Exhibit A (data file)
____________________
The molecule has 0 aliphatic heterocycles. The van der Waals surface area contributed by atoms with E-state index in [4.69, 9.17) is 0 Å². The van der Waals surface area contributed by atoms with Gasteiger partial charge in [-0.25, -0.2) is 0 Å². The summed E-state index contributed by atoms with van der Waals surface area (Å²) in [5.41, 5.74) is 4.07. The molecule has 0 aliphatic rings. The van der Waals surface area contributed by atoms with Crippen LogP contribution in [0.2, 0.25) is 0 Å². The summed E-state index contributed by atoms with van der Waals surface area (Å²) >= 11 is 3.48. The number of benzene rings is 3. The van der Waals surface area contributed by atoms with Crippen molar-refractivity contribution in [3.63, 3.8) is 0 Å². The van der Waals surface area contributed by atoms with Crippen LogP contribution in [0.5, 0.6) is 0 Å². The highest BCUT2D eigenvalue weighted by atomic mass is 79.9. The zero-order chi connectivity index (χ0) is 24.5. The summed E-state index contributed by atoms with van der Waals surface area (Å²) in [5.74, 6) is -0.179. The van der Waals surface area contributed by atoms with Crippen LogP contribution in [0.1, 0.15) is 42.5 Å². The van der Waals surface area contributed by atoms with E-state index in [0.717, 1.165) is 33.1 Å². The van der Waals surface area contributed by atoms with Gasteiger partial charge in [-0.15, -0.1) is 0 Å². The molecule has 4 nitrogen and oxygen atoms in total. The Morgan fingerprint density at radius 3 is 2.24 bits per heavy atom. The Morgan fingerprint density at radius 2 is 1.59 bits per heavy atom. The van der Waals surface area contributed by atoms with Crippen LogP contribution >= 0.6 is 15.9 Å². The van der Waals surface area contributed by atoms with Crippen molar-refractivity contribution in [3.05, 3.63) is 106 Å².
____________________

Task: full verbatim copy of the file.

The molecule has 0 aliphatic heterocycles. The van der Waals surface area contributed by atoms with E-state index in [4.69, 9.17) is 0 Å². The van der Waals surface area contributed by atoms with Gasteiger partial charge in [-0.25, -0.2) is 0 Å². The summed E-state index contributed by atoms with van der Waals surface area (Å²) in [5.41, 5.74) is 4.07. The molecule has 0 aliphatic rings. The van der Waals surface area contributed by atoms with Crippen LogP contribution in [0.2, 0.25) is 0 Å². The summed E-state index contributed by atoms with van der Waals surface area (Å²) >= 11 is 3.48. The number of benzene rings is 3. The van der Waals surface area contributed by atoms with Crippen molar-refractivity contribution in [3.63, 3.8) is 0 Å². The van der Waals surface area contributed by atoms with Crippen LogP contribution in [0.5, 0.6) is 0 Å². The highest BCUT2D eigenvalue weighted by atomic mass is 79.9. The zero-order chi connectivity index (χ0) is 24.5. The summed E-state index contributed by atoms with van der Waals surface area (Å²) in [5.74, 6) is -0.179. The van der Waals surface area contributed by atoms with Crippen LogP contribution in [0.1, 0.15) is 42.5 Å². The van der Waals surface area contributed by atoms with E-state index in [0.717, 1.165) is 33.1 Å². The van der Waals surface area contributed by atoms with Gasteiger partial charge in [-0.15, -0.1) is 0 Å². The molecule has 4 nitrogen and oxygen atoms in total. The Morgan fingerprint density at radius 3 is 2.24 bits per heavy atom. The Morgan fingerprint density at radius 2 is 1.59 bits per heavy atom. The van der Waals surface area contributed by atoms with Crippen LogP contribution >= 0.6 is 15.9 Å². The van der Waals surface area contributed by atoms with Crippen molar-refractivity contribution in [3.05, 3.63) is 106 Å².